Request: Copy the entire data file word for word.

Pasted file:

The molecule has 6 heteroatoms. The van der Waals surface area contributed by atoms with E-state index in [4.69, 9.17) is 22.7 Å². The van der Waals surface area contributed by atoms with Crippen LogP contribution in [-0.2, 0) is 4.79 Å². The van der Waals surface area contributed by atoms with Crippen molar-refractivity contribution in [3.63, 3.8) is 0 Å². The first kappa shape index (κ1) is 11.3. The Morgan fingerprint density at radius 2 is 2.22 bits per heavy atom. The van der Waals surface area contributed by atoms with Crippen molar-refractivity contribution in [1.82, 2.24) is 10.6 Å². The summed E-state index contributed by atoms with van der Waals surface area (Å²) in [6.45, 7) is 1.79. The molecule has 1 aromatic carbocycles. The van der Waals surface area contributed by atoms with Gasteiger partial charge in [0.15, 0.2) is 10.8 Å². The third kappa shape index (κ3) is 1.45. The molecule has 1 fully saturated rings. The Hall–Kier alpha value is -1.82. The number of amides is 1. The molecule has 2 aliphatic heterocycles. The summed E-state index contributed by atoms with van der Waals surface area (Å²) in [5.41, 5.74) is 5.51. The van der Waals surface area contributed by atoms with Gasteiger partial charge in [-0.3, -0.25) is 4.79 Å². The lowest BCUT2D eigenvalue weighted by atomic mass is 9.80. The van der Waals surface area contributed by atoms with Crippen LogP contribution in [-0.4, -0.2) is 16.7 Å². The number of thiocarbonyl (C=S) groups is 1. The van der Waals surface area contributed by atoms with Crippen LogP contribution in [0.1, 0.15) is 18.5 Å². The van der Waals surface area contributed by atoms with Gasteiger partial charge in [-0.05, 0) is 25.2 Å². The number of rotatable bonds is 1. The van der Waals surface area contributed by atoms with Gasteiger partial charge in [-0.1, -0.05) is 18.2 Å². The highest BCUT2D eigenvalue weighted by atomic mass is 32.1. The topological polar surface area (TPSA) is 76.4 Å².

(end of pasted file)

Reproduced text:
The molecule has 6 heteroatoms. The van der Waals surface area contributed by atoms with E-state index in [4.69, 9.17) is 22.7 Å². The van der Waals surface area contributed by atoms with Crippen LogP contribution in [-0.2, 0) is 4.79 Å². The van der Waals surface area contributed by atoms with Crippen molar-refractivity contribution in [3.63, 3.8) is 0 Å². The first kappa shape index (κ1) is 11.3. The Morgan fingerprint density at radius 2 is 2.22 bits per heavy atom. The van der Waals surface area contributed by atoms with Crippen molar-refractivity contribution in [1.82, 2.24) is 10.6 Å². The summed E-state index contributed by atoms with van der Waals surface area (Å²) in [6.45, 7) is 1.79. The molecule has 1 aromatic carbocycles. The van der Waals surface area contributed by atoms with Gasteiger partial charge in [0.15, 0.2) is 10.8 Å². The third kappa shape index (κ3) is 1.45. The molecule has 1 fully saturated rings. The Hall–Kier alpha value is -1.82. The number of amides is 1. The molecule has 2 aliphatic heterocycles. The summed E-state index contributed by atoms with van der Waals surface area (Å²) in [5.41, 5.74) is 5.51. The van der Waals surface area contributed by atoms with Gasteiger partial charge in [-0.3, -0.25) is 4.79 Å². The lowest BCUT2D eigenvalue weighted by atomic mass is 9.80. The van der Waals surface area contributed by atoms with Crippen LogP contribution in [-0.4, -0.2) is 16.7 Å². The number of thiocarbonyl (C=S) groups is 1. The van der Waals surface area contributed by atoms with Crippen LogP contribution in [0.1, 0.15) is 18.5 Å². The van der Waals surface area contributed by atoms with Gasteiger partial charge in [-0.05, 0) is 25.2 Å². The number of rotatable bonds is 1. The van der Waals surface area contributed by atoms with Gasteiger partial charge in [-0.1, -0.05) is 18.2 Å². The highest BCUT2D eigenvalue weighted by atomic mass is 32.1. The topological polar surface area (TPSA) is 76.4 Å².